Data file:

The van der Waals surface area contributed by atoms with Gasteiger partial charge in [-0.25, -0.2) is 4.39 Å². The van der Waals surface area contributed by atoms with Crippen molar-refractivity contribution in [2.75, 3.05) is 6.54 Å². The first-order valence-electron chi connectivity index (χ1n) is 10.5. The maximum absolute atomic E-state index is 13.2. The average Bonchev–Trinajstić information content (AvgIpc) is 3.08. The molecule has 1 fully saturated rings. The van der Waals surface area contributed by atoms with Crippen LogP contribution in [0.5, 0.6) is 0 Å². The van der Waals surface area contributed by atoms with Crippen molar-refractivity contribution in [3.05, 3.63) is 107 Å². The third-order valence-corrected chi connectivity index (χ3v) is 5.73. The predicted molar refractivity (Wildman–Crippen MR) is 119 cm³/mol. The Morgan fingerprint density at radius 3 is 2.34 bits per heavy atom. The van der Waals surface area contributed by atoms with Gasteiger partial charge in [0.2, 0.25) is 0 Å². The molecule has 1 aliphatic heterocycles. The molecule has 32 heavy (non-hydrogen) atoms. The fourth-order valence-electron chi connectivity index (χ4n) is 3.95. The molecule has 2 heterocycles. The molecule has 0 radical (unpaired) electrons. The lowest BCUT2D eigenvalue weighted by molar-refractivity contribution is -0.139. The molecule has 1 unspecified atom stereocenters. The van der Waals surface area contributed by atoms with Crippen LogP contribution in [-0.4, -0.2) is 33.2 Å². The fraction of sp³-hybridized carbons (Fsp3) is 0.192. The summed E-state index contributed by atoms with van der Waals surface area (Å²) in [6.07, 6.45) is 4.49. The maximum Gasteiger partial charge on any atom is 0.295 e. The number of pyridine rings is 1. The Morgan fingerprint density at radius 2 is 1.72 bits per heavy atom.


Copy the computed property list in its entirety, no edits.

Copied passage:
The van der Waals surface area contributed by atoms with Gasteiger partial charge in [-0.25, -0.2) is 4.39 Å². The van der Waals surface area contributed by atoms with Crippen molar-refractivity contribution in [2.75, 3.05) is 6.54 Å². The first-order valence-electron chi connectivity index (χ1n) is 10.5. The maximum absolute atomic E-state index is 13.2. The average Bonchev–Trinajstić information content (AvgIpc) is 3.08. The molecule has 1 fully saturated rings. The van der Waals surface area contributed by atoms with Crippen LogP contribution in [0.5, 0.6) is 0 Å². The van der Waals surface area contributed by atoms with Crippen molar-refractivity contribution in [3.05, 3.63) is 107 Å². The third-order valence-corrected chi connectivity index (χ3v) is 5.73. The predicted molar refractivity (Wildman–Crippen MR) is 119 cm³/mol. The Morgan fingerprint density at radius 3 is 2.34 bits per heavy atom. The van der Waals surface area contributed by atoms with Gasteiger partial charge in [0.2, 0.25) is 0 Å². The molecule has 1 aliphatic heterocycles. The molecule has 32 heavy (non-hydrogen) atoms. The fourth-order valence-electron chi connectivity index (χ4n) is 3.95. The molecule has 2 heterocycles. The molecule has 0 radical (unpaired) electrons. The lowest BCUT2D eigenvalue weighted by molar-refractivity contribution is -0.139. The molecule has 1 unspecified atom stereocenters. The van der Waals surface area contributed by atoms with Crippen LogP contribution in [-0.4, -0.2) is 33.2 Å². The fraction of sp³-hybridized carbons (Fsp3) is 0.192. The summed E-state index contributed by atoms with van der Waals surface area (Å²) in [6.07, 6.45) is 4.49. The maximum Gasteiger partial charge on any atom is 0.295 e. The number of pyridine rings is 1. The Morgan fingerprint density at radius 2 is 1.72 bits per heavy atom.